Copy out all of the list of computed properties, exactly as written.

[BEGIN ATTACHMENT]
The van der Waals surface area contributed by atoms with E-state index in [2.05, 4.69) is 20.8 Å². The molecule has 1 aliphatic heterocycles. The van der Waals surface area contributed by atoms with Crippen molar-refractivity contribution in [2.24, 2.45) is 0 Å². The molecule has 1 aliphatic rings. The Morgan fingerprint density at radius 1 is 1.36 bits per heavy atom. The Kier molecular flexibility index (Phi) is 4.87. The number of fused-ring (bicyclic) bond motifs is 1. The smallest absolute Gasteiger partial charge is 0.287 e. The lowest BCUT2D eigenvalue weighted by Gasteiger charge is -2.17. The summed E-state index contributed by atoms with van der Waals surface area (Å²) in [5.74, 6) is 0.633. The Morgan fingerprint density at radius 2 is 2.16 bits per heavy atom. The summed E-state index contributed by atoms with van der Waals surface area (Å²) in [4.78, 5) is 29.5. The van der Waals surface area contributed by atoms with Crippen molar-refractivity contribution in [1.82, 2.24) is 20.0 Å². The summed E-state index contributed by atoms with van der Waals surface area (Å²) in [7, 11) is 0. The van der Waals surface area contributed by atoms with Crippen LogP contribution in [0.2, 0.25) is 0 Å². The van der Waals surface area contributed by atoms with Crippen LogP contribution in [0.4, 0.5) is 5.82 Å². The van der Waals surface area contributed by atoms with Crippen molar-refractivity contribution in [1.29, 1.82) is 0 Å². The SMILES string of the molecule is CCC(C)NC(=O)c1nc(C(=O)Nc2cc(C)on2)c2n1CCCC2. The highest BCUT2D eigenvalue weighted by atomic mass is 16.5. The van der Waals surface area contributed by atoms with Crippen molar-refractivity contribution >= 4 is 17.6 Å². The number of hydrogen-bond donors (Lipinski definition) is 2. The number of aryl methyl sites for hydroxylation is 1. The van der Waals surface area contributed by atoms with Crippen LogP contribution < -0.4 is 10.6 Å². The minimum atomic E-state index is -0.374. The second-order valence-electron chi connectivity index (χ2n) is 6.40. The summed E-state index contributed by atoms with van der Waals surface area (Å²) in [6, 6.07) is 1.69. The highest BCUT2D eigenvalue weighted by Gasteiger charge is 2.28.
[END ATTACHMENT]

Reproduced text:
The van der Waals surface area contributed by atoms with E-state index in [2.05, 4.69) is 20.8 Å². The molecule has 1 aliphatic heterocycles. The van der Waals surface area contributed by atoms with Crippen molar-refractivity contribution in [2.24, 2.45) is 0 Å². The molecule has 1 aliphatic rings. The Morgan fingerprint density at radius 1 is 1.36 bits per heavy atom. The Kier molecular flexibility index (Phi) is 4.87. The number of fused-ring (bicyclic) bond motifs is 1. The smallest absolute Gasteiger partial charge is 0.287 e. The lowest BCUT2D eigenvalue weighted by Gasteiger charge is -2.17. The summed E-state index contributed by atoms with van der Waals surface area (Å²) in [5.74, 6) is 0.633. The Morgan fingerprint density at radius 2 is 2.16 bits per heavy atom. The summed E-state index contributed by atoms with van der Waals surface area (Å²) in [4.78, 5) is 29.5. The van der Waals surface area contributed by atoms with Crippen molar-refractivity contribution in [1.82, 2.24) is 20.0 Å². The summed E-state index contributed by atoms with van der Waals surface area (Å²) in [7, 11) is 0. The van der Waals surface area contributed by atoms with Crippen LogP contribution in [0.2, 0.25) is 0 Å². The van der Waals surface area contributed by atoms with Crippen LogP contribution in [0.4, 0.5) is 5.82 Å². The van der Waals surface area contributed by atoms with Crippen molar-refractivity contribution in [1.29, 1.82) is 0 Å². The SMILES string of the molecule is CCC(C)NC(=O)c1nc(C(=O)Nc2cc(C)on2)c2n1CCCC2. The highest BCUT2D eigenvalue weighted by atomic mass is 16.5. The van der Waals surface area contributed by atoms with Crippen molar-refractivity contribution >= 4 is 17.6 Å². The number of hydrogen-bond donors (Lipinski definition) is 2. The number of aryl methyl sites for hydroxylation is 1. The van der Waals surface area contributed by atoms with Crippen LogP contribution < -0.4 is 10.6 Å². The minimum atomic E-state index is -0.374. The second-order valence-electron chi connectivity index (χ2n) is 6.40. The summed E-state index contributed by atoms with van der Waals surface area (Å²) in [6, 6.07) is 1.69. The highest BCUT2D eigenvalue weighted by Gasteiger charge is 2.28.